Why Audiences Hate Hard News—and Love Pretending Otherwise

Ask readers what they want, and they'll tell you vegetables. Watch them quietly, and they'll mostly eat candy. 
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You may not realize this, but we can see you. Yes, you. The human reading this article. We have analytics that tells us roughly where you are, what site you've just arrived from, how long you stay, how far you read, where you hop to next. We've got eyeballs on your eyeballs.

Why is it so important that digital news organizations track which articles you're reading on our websites? The obvious answer is that it teaches us what you're interested in. The less-obvious, but equally true, answer is that it teaches you what you're interested in.

If we merely asked what you wanted, without measuring what you wanted, you'd just keep lying to us—and to yourself.

Here's what I mean by lying. This year, the Reuters Institute for the Study of Journalism asked thousands of people around the world what sort of news was most important to them. The graph below shows the responses from Americans. International news crushed celebrity and "fun" news by a margin of two-to-one. Economic and political news finished even higher.

But what happens when we stop asking readers what's important and start looking at what they actually read?

Let's start with today. The most important story in the world, according to every major American newspaper this morning, is the violent splintering of Iraq. It was the front-page and top-of-the-homepage story in the Washington Post, the Wall Street Journal, the New York Times, and more. 

Surely, there are millions of people who are reading about Iraq, because they're fascinated in the Middle East, in foreign policy, or in the general news cycle. But despite Iraq's prominent location on every major newspaper, the most-read stories on those papers' websites aren't about Iraq, at all.

In the Post, the top stories included an op-ed about Benghazi, and updates about the World Cup and a midwest tornado. WSJ's most-read box led off with two stories about YouTube games and taxes. The Times' most-emailed stories included two pieces about gluten and postpartum depression. Not one of the most-read or most-emailed boxes on three papers' websites included the words Iraq, Sunni, or Maliki when I looked this morning. 

Iraq is a uniquely difficult news story. But there's nothing unique about U.S. readers side-stepping the news cycle. Last year, BuzzFeed released a review of traffic to sites within its partner network, including the New York Times and The Atlantic. Of the 20 most viral stories across those sites, just three dealt with recent news events—the Miss America Pageant, a Netflix announcement, and the Video Music Awards —but the vast majority weren't news. They were quizzes, lists, and emotional poppers.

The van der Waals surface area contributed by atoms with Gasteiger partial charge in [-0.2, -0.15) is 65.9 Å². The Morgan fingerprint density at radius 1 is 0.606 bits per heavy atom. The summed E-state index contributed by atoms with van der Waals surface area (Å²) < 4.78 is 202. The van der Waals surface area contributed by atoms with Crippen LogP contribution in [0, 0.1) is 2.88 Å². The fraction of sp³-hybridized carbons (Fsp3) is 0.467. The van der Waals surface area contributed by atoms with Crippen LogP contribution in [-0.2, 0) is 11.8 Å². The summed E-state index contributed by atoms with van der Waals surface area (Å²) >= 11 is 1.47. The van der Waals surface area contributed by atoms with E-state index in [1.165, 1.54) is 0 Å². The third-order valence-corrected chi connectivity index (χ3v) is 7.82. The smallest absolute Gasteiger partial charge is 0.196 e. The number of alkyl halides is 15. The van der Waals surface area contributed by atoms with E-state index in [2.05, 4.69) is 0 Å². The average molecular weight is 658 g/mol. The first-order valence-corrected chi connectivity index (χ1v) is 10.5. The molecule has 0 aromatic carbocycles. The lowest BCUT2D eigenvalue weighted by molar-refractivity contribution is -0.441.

Ask audiences what they want, and they'll tell you vegetables. Watch them quietly, and they'll mostly eat candy.

Audiences are liars, and the media organizations who listen to them without measuring them are dupes. At the Aspen Ideas Festival last year, Ehab Al Shihabi, executive director of international operations for Al Jazeera America, shared survey data suggesting that 40 to 50 million people were desperate for in-depth and original TV journalism. Nine months later, it averaged 10,000 viewers per hour—1.08 percent of Fox News' audience and 3.7 percent of CNN. AJAM, built for an audience of vegetarians, is stuck with a broccoli stand in a candy shop.

The culprit isn't Millennials, or Facebook, or analytics software like Chartbeat. The problem is our brains. The more attention-starved we feel, the more we thirst for stimuli that are familiar. We like ice cream when we're sad, old songs when we're tired, and easy listicles when we're busy and ego-depleted. The Internet shorthand for this fact is "cat pictures." Psychologists prefer the term fluency. Fluency isn't how we think: It's how we feel while we're thinking. We prefer thoughts that come easily: Faces that are symmetrical, colors that are clear, and sentences with parallelisms. In this light, there are two problems with hard news: It's hard and it's new. (Parallelism!)

Fluency also explains one of the truisms of political news: That most liberals prefer to read and watch liberals (because it feels easy), while conservatives prefer to read and watch conservatives (because it feels easy). It's a not-even-industry-secret that down-the-middle political reporting that doesn't massage old biases is a hard sell for TV audiences. Fox News has monopolized the market of 60-and-overs watching cable news, predominantly because that group watches the most cable news and naturally skews conservative. Grappling with new information is exhausting, so we prefer to consume it in explicitly digestible lists or wrapped in old viewpoints we already have.

Before there were eyeballs on your eyeballs, it was difficult to know exactly what you were reading. The Times knew you subscribed to the Times, for example, but we couldn't see exactly what pages you were reading. We could survey readers to learn what they wanted, but readers lie.

The analytic age of journalism has its detractors, but with regard to serving our audience, it gets us closer than ever to that highest purpose of journalism: learning the ugly truth.

Presented by

Derek Thompson is a senior editor at The Atlantic, where he writes about economics, labor markets, and the entertainment business.

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